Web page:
European astronaut Tim Peake returning to Earth

Tim Peake ESA

As Britain gets ready to welcome astronaut Tim Peake home from space, I can’t help be distracted by the heartbreaking news about MP Jo Cox, and frankly terrifying new EUref campaign poster from UKIP.

Mine is a blog about space, not about politics, but this is important to me – vitally important. Jo Cox’s life and actions, as well as these words, have inspired me to speak out.

Major Tim Peake is a European astronaut of British descent. He is a European Space Agency (ESA) astronaut. His selection to the ESA astronaut corps came before the UK Space Agency even existed.

esa patchIt is correct that Tim is the first non-commercially-funded Brit in space, but none of that would have been possible if it weren’t for the European Space Agency, and the co-operation that comes from the member states.

No, ESA is not the same as the EU. Yes, we do pay subscriptions to be a member.

But we get money back, on a system of “juste retour”, whereby money paid into the European Space Agency is then invested back into the member states on a proportional basis.

There are certain aspects of ESA that every member country must contribute to, and then there are the “optional” programmes. Things like – you’ve guessed it – human spaceflight.

At the time that Tim Peake was picked in 2009, the UK did not put any money into human spaceflight at all. In fact it rankled a few nations that he was even picked for the astronaut class of 2009 because it meant that countries who were paying in to the human spaceflight stream were paying for the training of citizen of a country who put nothing into that pot. But Tim Peake was an excellent candidate. By all accounts I’ve heard – including from those on the selection committee – he was such a stand out candidate it didn’t matter that the UK wasn’t paying for his training, he earned his place.

Since then, the UK has dipped its toe into programmes such as ELIPS (the European Programme for Life and Physical Sciences) – allowing British scientists access to ESA’s microgravity research platforms, including the space station. This have been a huge boost to scientists working on space biomedicine in the UK. In 2012 we finally committed some money to the human spaceflight budgets also.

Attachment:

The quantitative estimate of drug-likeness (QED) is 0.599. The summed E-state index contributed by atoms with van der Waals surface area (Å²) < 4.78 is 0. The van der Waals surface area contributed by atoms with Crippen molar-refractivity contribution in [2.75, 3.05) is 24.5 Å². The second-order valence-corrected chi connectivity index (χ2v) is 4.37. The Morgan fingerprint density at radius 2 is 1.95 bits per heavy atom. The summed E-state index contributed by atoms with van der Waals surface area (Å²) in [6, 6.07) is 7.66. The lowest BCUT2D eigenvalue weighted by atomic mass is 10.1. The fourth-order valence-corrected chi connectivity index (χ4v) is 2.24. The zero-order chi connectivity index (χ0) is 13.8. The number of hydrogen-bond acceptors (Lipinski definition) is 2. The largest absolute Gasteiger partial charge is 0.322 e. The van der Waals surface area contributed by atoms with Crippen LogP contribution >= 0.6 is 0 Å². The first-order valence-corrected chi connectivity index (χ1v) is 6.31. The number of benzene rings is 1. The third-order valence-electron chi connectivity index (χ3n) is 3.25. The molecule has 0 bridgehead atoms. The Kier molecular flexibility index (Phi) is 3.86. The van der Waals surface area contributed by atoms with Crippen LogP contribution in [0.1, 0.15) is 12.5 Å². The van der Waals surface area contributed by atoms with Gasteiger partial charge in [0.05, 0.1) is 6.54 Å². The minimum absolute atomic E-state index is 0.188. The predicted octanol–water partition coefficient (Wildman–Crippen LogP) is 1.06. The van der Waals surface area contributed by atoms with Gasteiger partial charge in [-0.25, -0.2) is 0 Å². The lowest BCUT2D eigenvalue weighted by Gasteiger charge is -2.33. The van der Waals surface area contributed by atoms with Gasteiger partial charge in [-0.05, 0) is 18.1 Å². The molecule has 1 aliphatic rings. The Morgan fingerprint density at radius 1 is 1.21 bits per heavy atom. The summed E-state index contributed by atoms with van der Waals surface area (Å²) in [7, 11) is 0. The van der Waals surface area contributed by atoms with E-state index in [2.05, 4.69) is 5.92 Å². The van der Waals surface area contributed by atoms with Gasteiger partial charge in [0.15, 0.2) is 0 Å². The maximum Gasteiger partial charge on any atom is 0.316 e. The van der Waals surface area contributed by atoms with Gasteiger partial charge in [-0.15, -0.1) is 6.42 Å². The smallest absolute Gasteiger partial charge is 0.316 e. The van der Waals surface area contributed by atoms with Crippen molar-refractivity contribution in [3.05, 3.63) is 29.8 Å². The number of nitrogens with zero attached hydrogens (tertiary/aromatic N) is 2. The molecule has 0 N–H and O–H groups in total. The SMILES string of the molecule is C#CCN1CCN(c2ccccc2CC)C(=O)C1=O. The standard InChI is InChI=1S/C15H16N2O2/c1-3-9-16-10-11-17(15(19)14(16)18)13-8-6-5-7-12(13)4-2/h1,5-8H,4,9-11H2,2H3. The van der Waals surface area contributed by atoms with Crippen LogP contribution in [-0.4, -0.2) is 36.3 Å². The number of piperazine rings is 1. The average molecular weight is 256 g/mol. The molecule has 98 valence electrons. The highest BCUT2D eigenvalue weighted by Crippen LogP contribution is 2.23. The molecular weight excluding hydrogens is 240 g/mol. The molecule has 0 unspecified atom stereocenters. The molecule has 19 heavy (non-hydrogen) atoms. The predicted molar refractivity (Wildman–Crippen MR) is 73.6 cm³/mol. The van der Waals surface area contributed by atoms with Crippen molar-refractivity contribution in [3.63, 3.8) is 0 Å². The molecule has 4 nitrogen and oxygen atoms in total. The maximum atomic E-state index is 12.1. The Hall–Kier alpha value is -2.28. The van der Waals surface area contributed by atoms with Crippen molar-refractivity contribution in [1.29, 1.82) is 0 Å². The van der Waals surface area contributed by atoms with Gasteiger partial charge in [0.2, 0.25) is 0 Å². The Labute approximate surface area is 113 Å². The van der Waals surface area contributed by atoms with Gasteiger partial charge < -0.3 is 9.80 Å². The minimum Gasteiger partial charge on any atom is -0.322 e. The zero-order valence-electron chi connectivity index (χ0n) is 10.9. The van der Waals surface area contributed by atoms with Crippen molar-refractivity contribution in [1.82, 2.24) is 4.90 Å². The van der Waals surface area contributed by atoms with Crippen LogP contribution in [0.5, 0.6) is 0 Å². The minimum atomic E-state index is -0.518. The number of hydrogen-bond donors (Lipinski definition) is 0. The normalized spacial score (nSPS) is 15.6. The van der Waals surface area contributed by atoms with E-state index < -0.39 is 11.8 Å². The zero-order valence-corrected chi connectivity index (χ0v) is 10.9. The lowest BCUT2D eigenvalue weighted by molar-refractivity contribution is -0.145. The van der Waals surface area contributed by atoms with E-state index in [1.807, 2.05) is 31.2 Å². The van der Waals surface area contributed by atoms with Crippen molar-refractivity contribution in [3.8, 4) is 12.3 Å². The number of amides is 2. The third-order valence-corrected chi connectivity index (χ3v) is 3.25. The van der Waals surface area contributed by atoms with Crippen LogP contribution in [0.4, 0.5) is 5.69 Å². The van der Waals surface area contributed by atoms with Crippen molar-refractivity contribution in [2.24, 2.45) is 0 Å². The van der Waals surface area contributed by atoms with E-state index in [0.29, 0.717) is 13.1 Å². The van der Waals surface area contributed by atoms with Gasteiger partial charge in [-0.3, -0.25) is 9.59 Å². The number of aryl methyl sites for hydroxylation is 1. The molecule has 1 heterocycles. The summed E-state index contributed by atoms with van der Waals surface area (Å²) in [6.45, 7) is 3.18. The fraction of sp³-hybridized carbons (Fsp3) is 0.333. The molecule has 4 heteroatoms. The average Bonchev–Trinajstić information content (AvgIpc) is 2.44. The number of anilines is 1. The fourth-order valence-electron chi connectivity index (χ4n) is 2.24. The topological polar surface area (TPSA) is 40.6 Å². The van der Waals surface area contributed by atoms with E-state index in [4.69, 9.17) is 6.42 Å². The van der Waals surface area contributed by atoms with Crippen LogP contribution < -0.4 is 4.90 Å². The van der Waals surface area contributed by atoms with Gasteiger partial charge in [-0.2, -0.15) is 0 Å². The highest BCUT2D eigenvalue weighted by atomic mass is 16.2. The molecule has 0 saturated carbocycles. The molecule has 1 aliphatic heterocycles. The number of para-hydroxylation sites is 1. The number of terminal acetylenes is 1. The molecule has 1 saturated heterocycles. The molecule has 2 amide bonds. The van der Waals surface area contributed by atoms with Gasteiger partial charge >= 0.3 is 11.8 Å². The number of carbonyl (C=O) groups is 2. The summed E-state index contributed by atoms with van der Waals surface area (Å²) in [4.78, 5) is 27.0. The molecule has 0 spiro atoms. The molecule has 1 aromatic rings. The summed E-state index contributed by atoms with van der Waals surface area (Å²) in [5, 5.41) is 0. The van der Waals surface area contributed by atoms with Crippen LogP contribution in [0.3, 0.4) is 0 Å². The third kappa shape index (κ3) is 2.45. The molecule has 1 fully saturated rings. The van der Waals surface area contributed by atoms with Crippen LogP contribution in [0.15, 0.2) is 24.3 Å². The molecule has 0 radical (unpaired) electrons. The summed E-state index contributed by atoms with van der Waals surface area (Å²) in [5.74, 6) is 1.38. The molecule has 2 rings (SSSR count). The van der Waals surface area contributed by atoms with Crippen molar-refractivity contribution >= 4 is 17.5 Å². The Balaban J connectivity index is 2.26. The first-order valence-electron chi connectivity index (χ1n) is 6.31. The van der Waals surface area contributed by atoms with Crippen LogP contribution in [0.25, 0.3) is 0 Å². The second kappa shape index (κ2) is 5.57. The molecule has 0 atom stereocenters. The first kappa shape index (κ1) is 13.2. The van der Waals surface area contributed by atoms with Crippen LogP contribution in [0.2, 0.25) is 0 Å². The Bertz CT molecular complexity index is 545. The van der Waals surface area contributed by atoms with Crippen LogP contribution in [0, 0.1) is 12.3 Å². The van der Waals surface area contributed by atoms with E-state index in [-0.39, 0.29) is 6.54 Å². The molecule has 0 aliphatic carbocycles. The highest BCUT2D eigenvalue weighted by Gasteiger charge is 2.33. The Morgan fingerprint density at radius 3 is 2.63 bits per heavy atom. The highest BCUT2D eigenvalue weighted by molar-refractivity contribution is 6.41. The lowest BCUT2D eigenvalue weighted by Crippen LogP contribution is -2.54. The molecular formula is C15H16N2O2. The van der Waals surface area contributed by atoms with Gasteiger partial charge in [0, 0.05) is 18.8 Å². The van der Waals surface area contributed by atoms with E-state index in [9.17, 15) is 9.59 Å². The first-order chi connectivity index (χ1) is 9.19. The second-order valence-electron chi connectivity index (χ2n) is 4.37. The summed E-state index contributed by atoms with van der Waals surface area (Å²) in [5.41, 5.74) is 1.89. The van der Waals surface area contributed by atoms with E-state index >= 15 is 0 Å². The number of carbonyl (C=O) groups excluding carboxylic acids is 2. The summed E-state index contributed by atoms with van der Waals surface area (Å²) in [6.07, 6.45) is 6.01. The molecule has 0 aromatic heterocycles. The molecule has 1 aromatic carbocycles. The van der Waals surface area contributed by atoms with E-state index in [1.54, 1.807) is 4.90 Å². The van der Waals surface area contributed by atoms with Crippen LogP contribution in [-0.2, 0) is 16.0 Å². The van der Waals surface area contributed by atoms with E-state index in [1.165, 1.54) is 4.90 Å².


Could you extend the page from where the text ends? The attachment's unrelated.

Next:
Did we cover the cost of training and then flying Tim to the space station with these investments? No. But, thanks to the co-operative nature of the European Space Agency, we were able to benefit from investments and resources from other countries.

During the EU referendum campaign there has been a lot of talk about protecting “Great” Britain and our achievements, how we would be better off out of the EU, but much less about how working together, and co-operating with other EU nations can also be a really great thing. Greater than the sum of its parts even.

So to all those people claiming Tim Peake for Britain, to all those editors too lazy to point out that he is actually a European astronaut, or even mention ESA, I ask you to stop and think, and reflect the fact that without the European Space Agency, you wouldn’t have a story to write at all.

Don’t pretend that we did this on our own. It’s a lie. Don’t just feed into the idea that we don’t need strong relationships with Europe, or that Britain will be magically better on its own, out of the EU. Remember that co-operation is sometimes the only way that we can achieve great things – like getting to Mars. No one nation could do that alone, and no one nation sent Tim Peake to space. It was a joint effort, and I’m tired of having to point that out to people.

There are big problems in the UK, huge shortages of housing, underfunding of schools and the NHS, pressure on our resources, but to blame all that on the EU, without taking a closer look at the way our country is run, is short-sighted, and dangerous.

Generation Z has a much more global perspective, and yet they are the ones who could inherit a nation that has cut its ties with its closest neighbours thanks to the EU referendum.

Look up to space, spot the international space station and think of the way Russian, American, European, Japanese and Canadian astronauts all work together, to keep each other safe and make progress. Of course it’s not always easy to co-ordinate multiple nations, but by standing together we can do so much more. So before you revel in the great achievements of Great Britain and “our” Tim Peake, remember that without our European and global partners, Britain wouldn’t have even got off the ground.

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